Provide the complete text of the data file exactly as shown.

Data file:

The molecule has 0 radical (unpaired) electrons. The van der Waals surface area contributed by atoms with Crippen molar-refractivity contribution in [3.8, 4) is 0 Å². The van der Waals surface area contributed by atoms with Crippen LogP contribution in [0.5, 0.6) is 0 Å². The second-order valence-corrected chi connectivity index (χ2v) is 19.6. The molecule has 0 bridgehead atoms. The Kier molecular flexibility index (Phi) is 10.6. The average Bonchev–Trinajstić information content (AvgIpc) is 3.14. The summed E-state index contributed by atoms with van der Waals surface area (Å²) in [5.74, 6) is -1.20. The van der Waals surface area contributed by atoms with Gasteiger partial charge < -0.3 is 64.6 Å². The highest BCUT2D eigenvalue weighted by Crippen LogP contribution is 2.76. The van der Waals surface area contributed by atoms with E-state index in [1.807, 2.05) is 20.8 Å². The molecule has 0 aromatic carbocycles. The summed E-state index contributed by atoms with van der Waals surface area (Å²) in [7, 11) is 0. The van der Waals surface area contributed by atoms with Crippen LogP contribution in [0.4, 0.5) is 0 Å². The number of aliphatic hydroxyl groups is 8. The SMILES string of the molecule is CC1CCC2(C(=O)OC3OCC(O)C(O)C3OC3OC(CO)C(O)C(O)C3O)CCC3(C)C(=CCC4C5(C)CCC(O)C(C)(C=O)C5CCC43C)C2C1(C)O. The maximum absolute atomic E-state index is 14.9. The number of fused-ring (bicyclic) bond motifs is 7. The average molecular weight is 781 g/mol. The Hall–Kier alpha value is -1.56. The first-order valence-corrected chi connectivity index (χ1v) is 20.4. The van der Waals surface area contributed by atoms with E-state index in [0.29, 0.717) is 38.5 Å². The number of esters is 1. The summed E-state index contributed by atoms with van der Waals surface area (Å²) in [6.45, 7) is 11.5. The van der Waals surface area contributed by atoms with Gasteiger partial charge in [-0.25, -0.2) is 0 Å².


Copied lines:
The molecule has 0 radical (unpaired) electrons. The van der Waals surface area contributed by atoms with Crippen molar-refractivity contribution in [3.8, 4) is 0 Å². The van der Waals surface area contributed by atoms with Crippen LogP contribution in [0.5, 0.6) is 0 Å². The second-order valence-corrected chi connectivity index (χ2v) is 19.6. The molecule has 0 bridgehead atoms. The Kier molecular flexibility index (Phi) is 10.6. The average Bonchev–Trinajstić information content (AvgIpc) is 3.14. The summed E-state index contributed by atoms with van der Waals surface area (Å²) in [5.74, 6) is -1.20. The van der Waals surface area contributed by atoms with Gasteiger partial charge < -0.3 is 64.6 Å². The highest BCUT2D eigenvalue weighted by Crippen LogP contribution is 2.76. The van der Waals surface area contributed by atoms with E-state index in [1.807, 2.05) is 20.8 Å². The molecule has 0 aromatic carbocycles. The summed E-state index contributed by atoms with van der Waals surface area (Å²) in [7, 11) is 0. The van der Waals surface area contributed by atoms with Crippen LogP contribution in [0.4, 0.5) is 0 Å². The number of aliphatic hydroxyl groups is 8. The SMILES string of the molecule is CC1CCC2(C(=O)OC3OCC(O)C(O)C3OC3OC(CO)C(O)C(O)C3O)CCC3(C)C(=CCC4C5(C)CCC(O)C(C)(C=O)C5CCC43C)C2C1(C)O. The maximum absolute atomic E-state index is 14.9. The number of fused-ring (bicyclic) bond motifs is 7. The average molecular weight is 781 g/mol. The Hall–Kier alpha value is -1.56. The first-order valence-corrected chi connectivity index (χ1v) is 20.4. The van der Waals surface area contributed by atoms with E-state index in [0.29, 0.717) is 38.5 Å². The number of esters is 1. The summed E-state index contributed by atoms with van der Waals surface area (Å²) in [6.45, 7) is 11.5. The van der Waals surface area contributed by atoms with Gasteiger partial charge in [-0.25, -0.2) is 0 Å².